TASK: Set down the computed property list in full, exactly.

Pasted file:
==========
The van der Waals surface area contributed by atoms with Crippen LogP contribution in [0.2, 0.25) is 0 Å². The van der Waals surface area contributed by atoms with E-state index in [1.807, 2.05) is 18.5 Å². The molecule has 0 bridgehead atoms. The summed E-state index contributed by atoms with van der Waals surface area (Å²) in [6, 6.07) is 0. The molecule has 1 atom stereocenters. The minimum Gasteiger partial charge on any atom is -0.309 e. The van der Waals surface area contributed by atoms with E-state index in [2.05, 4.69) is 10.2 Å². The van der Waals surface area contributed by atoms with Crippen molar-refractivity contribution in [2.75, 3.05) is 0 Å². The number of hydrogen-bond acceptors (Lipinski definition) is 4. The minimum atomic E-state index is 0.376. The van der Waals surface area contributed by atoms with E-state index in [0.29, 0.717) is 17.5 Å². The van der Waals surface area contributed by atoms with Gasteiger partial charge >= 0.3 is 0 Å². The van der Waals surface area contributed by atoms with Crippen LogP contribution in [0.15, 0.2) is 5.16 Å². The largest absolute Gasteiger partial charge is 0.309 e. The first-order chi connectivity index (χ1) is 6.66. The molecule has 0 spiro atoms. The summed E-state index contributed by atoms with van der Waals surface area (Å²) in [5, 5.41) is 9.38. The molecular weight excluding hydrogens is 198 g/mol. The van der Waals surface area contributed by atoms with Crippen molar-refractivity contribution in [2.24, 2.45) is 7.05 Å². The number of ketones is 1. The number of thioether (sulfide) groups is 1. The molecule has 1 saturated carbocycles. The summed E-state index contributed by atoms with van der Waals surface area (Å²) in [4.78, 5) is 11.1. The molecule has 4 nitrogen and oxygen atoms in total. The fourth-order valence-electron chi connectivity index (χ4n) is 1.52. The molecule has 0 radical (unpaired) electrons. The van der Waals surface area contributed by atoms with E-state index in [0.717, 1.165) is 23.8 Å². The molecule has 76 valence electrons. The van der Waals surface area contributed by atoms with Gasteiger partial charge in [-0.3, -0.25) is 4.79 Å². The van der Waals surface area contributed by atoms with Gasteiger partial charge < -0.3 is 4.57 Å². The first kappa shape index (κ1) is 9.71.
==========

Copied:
The van der Waals surface area contributed by atoms with Crippen LogP contribution in [0.2, 0.25) is 0 Å². The van der Waals surface area contributed by atoms with E-state index in [1.807, 2.05) is 18.5 Å². The molecule has 0 bridgehead atoms. The summed E-state index contributed by atoms with van der Waals surface area (Å²) in [6, 6.07) is 0. The molecule has 1 atom stereocenters. The minimum Gasteiger partial charge on any atom is -0.309 e. The van der Waals surface area contributed by atoms with E-state index in [2.05, 4.69) is 10.2 Å². The van der Waals surface area contributed by atoms with Crippen molar-refractivity contribution in [2.75, 3.05) is 0 Å². The number of hydrogen-bond acceptors (Lipinski definition) is 4. The minimum atomic E-state index is 0.376. The van der Waals surface area contributed by atoms with E-state index in [0.29, 0.717) is 17.5 Å². The van der Waals surface area contributed by atoms with Gasteiger partial charge >= 0.3 is 0 Å². The van der Waals surface area contributed by atoms with Crippen LogP contribution in [0.15, 0.2) is 5.16 Å². The largest absolute Gasteiger partial charge is 0.309 e. The first-order chi connectivity index (χ1) is 6.66. The molecule has 0 spiro atoms. The summed E-state index contributed by atoms with van der Waals surface area (Å²) in [5, 5.41) is 9.38. The molecular weight excluding hydrogens is 198 g/mol. The van der Waals surface area contributed by atoms with Crippen molar-refractivity contribution in [2.24, 2.45) is 7.05 Å². The number of ketones is 1. The number of thioether (sulfide) groups is 1. The molecule has 1 saturated carbocycles. The summed E-state index contributed by atoms with van der Waals surface area (Å²) in [4.78, 5) is 11.1. The molecule has 4 nitrogen and oxygen atoms in total. The fourth-order valence-electron chi connectivity index (χ4n) is 1.52. The molecule has 0 radical (unpaired) electrons. The van der Waals surface area contributed by atoms with E-state index in [0.717, 1.165) is 23.8 Å². The molecule has 76 valence electrons. The van der Waals surface area contributed by atoms with Gasteiger partial charge in [-0.3, -0.25) is 4.79 Å². The van der Waals surface area contributed by atoms with Gasteiger partial charge < -0.3 is 4.57 Å². The first kappa shape index (κ1) is 9.71.